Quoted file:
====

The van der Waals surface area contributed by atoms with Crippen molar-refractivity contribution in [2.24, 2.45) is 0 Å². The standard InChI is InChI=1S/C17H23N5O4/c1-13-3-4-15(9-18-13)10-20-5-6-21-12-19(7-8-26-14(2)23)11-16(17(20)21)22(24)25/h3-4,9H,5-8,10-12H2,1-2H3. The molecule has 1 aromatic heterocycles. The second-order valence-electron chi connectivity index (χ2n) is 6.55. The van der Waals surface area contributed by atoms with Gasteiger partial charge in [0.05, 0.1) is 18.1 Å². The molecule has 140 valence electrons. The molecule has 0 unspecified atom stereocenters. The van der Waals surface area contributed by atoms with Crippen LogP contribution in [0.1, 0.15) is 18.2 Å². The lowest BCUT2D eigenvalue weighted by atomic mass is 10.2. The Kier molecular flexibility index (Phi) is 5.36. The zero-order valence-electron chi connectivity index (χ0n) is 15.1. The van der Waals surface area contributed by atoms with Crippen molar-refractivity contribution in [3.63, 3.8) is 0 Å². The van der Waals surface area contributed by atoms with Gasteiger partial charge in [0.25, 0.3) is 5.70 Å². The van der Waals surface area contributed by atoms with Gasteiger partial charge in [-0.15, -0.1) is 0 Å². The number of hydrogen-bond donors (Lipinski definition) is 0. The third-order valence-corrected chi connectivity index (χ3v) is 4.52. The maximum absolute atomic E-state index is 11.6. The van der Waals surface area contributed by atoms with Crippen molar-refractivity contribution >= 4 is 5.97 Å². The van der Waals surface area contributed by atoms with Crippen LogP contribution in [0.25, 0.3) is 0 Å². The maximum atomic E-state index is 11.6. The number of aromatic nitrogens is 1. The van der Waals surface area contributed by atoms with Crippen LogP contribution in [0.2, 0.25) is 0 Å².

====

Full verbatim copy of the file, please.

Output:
The van der Waals surface area contributed by atoms with Crippen molar-refractivity contribution in [2.24, 2.45) is 0 Å². The standard InChI is InChI=1S/C17H23N5O4/c1-13-3-4-15(9-18-13)10-20-5-6-21-12-19(7-8-26-14(2)23)11-16(17(20)21)22(24)25/h3-4,9H,5-8,10-12H2,1-2H3. The molecule has 1 aromatic heterocycles. The second-order valence-electron chi connectivity index (χ2n) is 6.55. The van der Waals surface area contributed by atoms with Gasteiger partial charge in [0.05, 0.1) is 18.1 Å². The molecule has 140 valence electrons. The molecule has 0 unspecified atom stereocenters. The van der Waals surface area contributed by atoms with Crippen LogP contribution in [0.1, 0.15) is 18.2 Å². The lowest BCUT2D eigenvalue weighted by atomic mass is 10.2. The Kier molecular flexibility index (Phi) is 5.36. The zero-order valence-electron chi connectivity index (χ0n) is 15.1. The van der Waals surface area contributed by atoms with Crippen molar-refractivity contribution in [3.63, 3.8) is 0 Å². The van der Waals surface area contributed by atoms with Gasteiger partial charge in [0.25, 0.3) is 5.70 Å². The van der Waals surface area contributed by atoms with Gasteiger partial charge in [-0.15, -0.1) is 0 Å². The number of hydrogen-bond donors (Lipinski definition) is 0. The third-order valence-corrected chi connectivity index (χ3v) is 4.52. The maximum absolute atomic E-state index is 11.6. The van der Waals surface area contributed by atoms with Crippen molar-refractivity contribution >= 4 is 5.97 Å². The van der Waals surface area contributed by atoms with Crippen LogP contribution in [0.25, 0.3) is 0 Å². The maximum atomic E-state index is 11.6. The number of aromatic nitrogens is 1. The van der Waals surface area contributed by atoms with Crippen LogP contribution in [0.2, 0.25) is 0 Å².